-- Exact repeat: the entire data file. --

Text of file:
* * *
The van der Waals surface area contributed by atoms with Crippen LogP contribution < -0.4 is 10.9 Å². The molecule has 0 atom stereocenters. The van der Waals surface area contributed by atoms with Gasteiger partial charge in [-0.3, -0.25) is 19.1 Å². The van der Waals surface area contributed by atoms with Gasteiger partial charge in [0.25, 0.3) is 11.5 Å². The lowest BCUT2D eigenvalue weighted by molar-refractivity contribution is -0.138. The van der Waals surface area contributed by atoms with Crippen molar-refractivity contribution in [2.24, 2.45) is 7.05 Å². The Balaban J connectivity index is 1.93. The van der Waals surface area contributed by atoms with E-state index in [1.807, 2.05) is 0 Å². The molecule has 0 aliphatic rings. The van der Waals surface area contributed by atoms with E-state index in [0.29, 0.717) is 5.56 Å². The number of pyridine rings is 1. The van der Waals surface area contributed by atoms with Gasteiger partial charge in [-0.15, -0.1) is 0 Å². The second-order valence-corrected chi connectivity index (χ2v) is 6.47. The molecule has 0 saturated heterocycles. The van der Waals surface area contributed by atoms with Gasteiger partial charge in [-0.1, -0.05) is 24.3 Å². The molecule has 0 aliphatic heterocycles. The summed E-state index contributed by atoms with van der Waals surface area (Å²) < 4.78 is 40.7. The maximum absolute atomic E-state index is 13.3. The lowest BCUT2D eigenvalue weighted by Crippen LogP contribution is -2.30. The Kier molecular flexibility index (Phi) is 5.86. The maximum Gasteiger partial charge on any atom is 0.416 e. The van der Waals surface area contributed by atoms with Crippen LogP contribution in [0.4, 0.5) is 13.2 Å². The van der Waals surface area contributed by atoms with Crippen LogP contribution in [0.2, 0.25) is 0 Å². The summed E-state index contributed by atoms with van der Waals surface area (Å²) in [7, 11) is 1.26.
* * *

The van der Waals surface area contributed by atoms with Crippen LogP contribution < -0.4 is 10.9 Å². The molecule has 0 atom stereocenters. The van der Waals surface area contributed by atoms with Gasteiger partial charge in [-0.3, -0.25) is 19.1 Å². The van der Waals surface area contributed by atoms with Gasteiger partial charge in [0.25, 0.3) is 11.5 Å². The lowest BCUT2D eigenvalue weighted by molar-refractivity contribution is -0.138. The van der Waals surface area contributed by atoms with Crippen molar-refractivity contribution in [2.24, 2.45) is 7.05 Å². The Balaban J connectivity index is 1.93. The van der Waals surface area contributed by atoms with E-state index in [1.807, 2.05) is 0 Å². The molecule has 0 aliphatic rings. The van der Waals surface area contributed by atoms with E-state index in [0.29, 0.717) is 5.56 Å². The number of pyridine rings is 1. The van der Waals surface area contributed by atoms with Gasteiger partial charge in [-0.15, -0.1) is 0 Å². The second-order valence-corrected chi connectivity index (χ2v) is 6.47. The molecule has 0 saturated heterocycles. The van der Waals surface area contributed by atoms with Gasteiger partial charge in [-0.1, -0.05) is 24.3 Å². The molecule has 0 aliphatic heterocycles. The summed E-state index contributed by atoms with van der Waals surface area (Å²) < 4.78 is 40.7. The maximum absolute atomic E-state index is 13.3. The lowest BCUT2D eigenvalue weighted by Crippen LogP contribution is -2.30. The Kier molecular flexibility index (Phi) is 5.86. The maximum Gasteiger partial charge on any atom is 0.416 e. The van der Waals surface area contributed by atoms with Crippen LogP contribution in [0.4, 0.5) is 13.2 Å². The van der Waals surface area contributed by atoms with Crippen LogP contribution in [0.2, 0.25) is 0 Å². The summed E-state index contributed by atoms with van der Waals surface area (Å²) in [7, 11) is 1.26.